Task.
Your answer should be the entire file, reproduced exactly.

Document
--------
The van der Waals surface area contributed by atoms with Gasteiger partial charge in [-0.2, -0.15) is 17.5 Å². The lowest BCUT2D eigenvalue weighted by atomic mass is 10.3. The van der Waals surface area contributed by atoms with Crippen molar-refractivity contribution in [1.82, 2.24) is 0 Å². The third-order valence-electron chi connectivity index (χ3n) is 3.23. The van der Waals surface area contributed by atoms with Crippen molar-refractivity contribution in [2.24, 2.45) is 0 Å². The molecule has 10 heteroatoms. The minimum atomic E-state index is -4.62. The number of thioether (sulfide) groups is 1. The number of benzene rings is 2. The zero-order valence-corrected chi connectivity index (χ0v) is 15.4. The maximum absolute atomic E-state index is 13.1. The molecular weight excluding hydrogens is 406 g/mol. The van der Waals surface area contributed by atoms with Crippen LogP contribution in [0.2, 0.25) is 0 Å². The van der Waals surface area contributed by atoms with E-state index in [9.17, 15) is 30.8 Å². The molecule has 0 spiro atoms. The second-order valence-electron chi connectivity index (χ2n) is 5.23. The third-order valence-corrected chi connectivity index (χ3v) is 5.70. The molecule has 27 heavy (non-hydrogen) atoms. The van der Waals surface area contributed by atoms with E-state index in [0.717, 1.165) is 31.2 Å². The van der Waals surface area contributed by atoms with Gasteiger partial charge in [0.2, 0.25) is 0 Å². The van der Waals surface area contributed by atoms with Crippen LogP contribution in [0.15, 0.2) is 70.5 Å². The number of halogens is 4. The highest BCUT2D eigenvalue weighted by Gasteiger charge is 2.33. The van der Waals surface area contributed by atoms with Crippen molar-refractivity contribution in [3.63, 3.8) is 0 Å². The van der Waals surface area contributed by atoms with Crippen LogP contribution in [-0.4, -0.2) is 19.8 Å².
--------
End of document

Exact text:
The van der Waals surface area contributed by atoms with Gasteiger partial charge in [-0.2, -0.15) is 17.5 Å². The lowest BCUT2D eigenvalue weighted by atomic mass is 10.3. The van der Waals surface area contributed by atoms with Crippen molar-refractivity contribution in [1.82, 2.24) is 0 Å². The third-order valence-electron chi connectivity index (χ3n) is 3.23. The van der Waals surface area contributed by atoms with Crippen molar-refractivity contribution in [2.24, 2.45) is 0 Å². The molecule has 10 heteroatoms. The minimum atomic E-state index is -4.62. The number of thioether (sulfide) groups is 1. The number of benzene rings is 2. The zero-order valence-corrected chi connectivity index (χ0v) is 15.4. The maximum absolute atomic E-state index is 13.1. The molecular weight excluding hydrogens is 406 g/mol. The van der Waals surface area contributed by atoms with Crippen LogP contribution in [0.2, 0.25) is 0 Å². The van der Waals surface area contributed by atoms with E-state index in [9.17, 15) is 30.8 Å². The molecule has 0 spiro atoms. The second-order valence-electron chi connectivity index (χ2n) is 5.23. The third-order valence-corrected chi connectivity index (χ3v) is 5.70. The molecule has 27 heavy (non-hydrogen) atoms. The van der Waals surface area contributed by atoms with E-state index in [0.717, 1.165) is 31.2 Å². The van der Waals surface area contributed by atoms with Gasteiger partial charge in [0.2, 0.25) is 0 Å². The van der Waals surface area contributed by atoms with Crippen LogP contribution in [0.15, 0.2) is 70.5 Å². The number of halogens is 4. The highest BCUT2D eigenvalue weighted by Gasteiger charge is 2.33. The van der Waals surface area contributed by atoms with Crippen molar-refractivity contribution in [3.63, 3.8) is 0 Å². The van der Waals surface area contributed by atoms with Crippen LogP contribution in [-0.4, -0.2) is 19.8 Å².